Friday, September 30, 2005

Welcome Back, Mr. Mercer

After a two month absence (and after realizing that the CBC walkout would, in fact, pull the plug on Monday Report in September) Rick Mercer has finally resumed blogging.

He's as outraged as everyone else about David "Even at the Mint, I Don't Make Enough Money" Dingwall's proposed severance package, but the really priceless new post is the one featuring Paul Martin and -- well, why don't you just go and see for yourself?

Thursday, September 29, 2005

I Guess This Explains My Resemblance to William Safire

(Hat tip: Toronto Tory.)

We bloggers are all elitists, in some form or another. TT is a Politics and Culture Guru. But as for me ...

You speak eloquently and have seemingly read every book ever published. You are a fountain of endless (sometimes useless) knowledge, and never fail to impress at a party.

What people love: You can answer almost any question people ask, and have thus been nicknamed Jeeves.
What people hate: You constantly correct their grammar and insult their paperbacks.

What Kind of Elitist Are You?
brought to you by

Crying Wolf to the Libranos on Defence ...

... is the Senate Standing Committee on National Defence, who want to see DND's budget for the Forces doubled. You can find the text of their report here.

There's a depressing sameness to all the recent reports on the state of the Canadian Forces, so much so that one has to wonder just how asleep at the switch the folks at Finance and Treasury Board are. The symptoms are all the same: our soldiers, sailors and airmen are underpaid, overworked, and ill-equipped.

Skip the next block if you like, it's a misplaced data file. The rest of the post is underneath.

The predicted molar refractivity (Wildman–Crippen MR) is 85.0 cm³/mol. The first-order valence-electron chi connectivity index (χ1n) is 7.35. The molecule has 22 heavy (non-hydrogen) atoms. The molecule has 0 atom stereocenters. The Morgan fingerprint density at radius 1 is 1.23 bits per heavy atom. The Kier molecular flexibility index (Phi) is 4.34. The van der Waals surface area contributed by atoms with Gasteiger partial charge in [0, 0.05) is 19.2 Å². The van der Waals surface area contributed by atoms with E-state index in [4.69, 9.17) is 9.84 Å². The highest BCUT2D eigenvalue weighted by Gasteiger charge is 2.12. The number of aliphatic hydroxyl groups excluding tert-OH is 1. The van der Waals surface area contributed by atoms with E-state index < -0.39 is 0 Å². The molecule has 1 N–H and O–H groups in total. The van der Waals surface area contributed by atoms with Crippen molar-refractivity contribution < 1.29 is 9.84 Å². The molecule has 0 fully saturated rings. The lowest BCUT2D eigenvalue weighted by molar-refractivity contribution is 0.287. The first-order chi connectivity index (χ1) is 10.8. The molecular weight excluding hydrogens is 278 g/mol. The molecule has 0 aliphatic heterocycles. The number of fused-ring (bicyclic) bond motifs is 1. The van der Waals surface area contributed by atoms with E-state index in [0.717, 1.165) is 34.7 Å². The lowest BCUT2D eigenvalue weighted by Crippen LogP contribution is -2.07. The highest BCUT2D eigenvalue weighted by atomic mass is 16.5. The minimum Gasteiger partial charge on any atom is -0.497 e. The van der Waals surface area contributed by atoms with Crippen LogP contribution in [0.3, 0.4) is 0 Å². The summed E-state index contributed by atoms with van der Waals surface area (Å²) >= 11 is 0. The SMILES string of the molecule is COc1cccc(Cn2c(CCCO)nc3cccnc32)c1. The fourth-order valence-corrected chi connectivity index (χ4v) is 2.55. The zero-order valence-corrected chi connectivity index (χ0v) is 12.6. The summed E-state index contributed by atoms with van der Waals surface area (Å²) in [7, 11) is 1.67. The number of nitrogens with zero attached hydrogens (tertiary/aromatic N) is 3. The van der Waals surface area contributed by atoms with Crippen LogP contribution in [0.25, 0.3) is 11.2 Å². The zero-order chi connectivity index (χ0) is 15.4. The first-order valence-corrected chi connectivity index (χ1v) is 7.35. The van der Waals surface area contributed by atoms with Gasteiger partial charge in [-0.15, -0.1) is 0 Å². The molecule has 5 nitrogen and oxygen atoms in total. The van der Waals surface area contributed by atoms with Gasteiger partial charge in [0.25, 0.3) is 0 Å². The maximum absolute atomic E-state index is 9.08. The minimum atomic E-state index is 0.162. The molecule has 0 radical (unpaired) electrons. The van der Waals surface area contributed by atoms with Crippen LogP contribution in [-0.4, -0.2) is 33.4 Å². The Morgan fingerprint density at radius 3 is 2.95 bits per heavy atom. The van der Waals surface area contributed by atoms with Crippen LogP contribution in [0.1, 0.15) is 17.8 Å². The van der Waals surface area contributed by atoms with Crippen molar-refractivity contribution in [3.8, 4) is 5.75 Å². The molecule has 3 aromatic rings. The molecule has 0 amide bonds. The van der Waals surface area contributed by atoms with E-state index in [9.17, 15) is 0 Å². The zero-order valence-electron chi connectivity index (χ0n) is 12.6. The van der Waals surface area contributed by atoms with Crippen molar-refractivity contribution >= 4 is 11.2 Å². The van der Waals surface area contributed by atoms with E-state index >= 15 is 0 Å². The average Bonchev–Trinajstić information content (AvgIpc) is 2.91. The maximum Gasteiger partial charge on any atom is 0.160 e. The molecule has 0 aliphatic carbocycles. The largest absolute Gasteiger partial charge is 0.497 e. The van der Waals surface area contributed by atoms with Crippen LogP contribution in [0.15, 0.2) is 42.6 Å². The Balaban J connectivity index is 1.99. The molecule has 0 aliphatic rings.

What makes the Senate report interesting reading is their analysis of this recent spate of underfunding, as well as their ability to put DND press-release language into plain text (I've highlighted some of the more quotable bits):

The Department of National Defence was hit hard for three reasons.

First, while government and outside analysts realized that old threats to Canada persisted and new ones might well be in the works, professional and institutional judgment lost out to public opinion. Canadians relaxed when the Cold War ended. Most of us bought into the peace dividend mentality. Feeling secure, we turned our attention to other items on the political agenda.

Second, the fact that the defence budget is inadequate doesn’t mean it isn’t large in relation to those of other government departments. It represents the government’s single largest discretionary expenditure. There are larger non-discretionary expenditures, but they are virtually locked in budget items (such as contributions to the Canada Pension Plan) and can’t be altered in a significant way without changing legislation. Defence was a sitting duck.

Translation: there are parts of the federal budget that should be cut, but can't because their amounts are decided by the law, and cutting them involves debate in Parliament. Defence was cut (or underspent on, which with inflation means the same thing) because its amount isn't mandated by legislation -- and apart from some old farts who used to wear the uniform, who in government is going to complain?

Third, the government treated the Department of National Defence like any other department. No consideration was given to the fact that the majority of the human components of this department are not bureaucrats sitting at desks, but young men and women likely to be put in life-and-death situations at some point during their tenure. Surely that’s a fundamental difference, but it has been dismissed with a shrug.

Mind you, it isn't just the Forces. The RCMP, the Coast Guard, and Border Services have the same argument, as part of the government's revamp of public security. However, the job of the Forces is larger and more complex than the jobs of these other services:

No other department is saddled with the responsibility of purchasing the kind of sophisticated equipment that personnel need to protect themselves and do their jobs. The Canadian Armed Forces purchases pencil-sharpeners and photocopiers and fax machines like any other department, but it also requires sophisticated hardware and systems. If these are not appropriate to their mission, or they are not fully functional, it can mean disaster on the battlefield.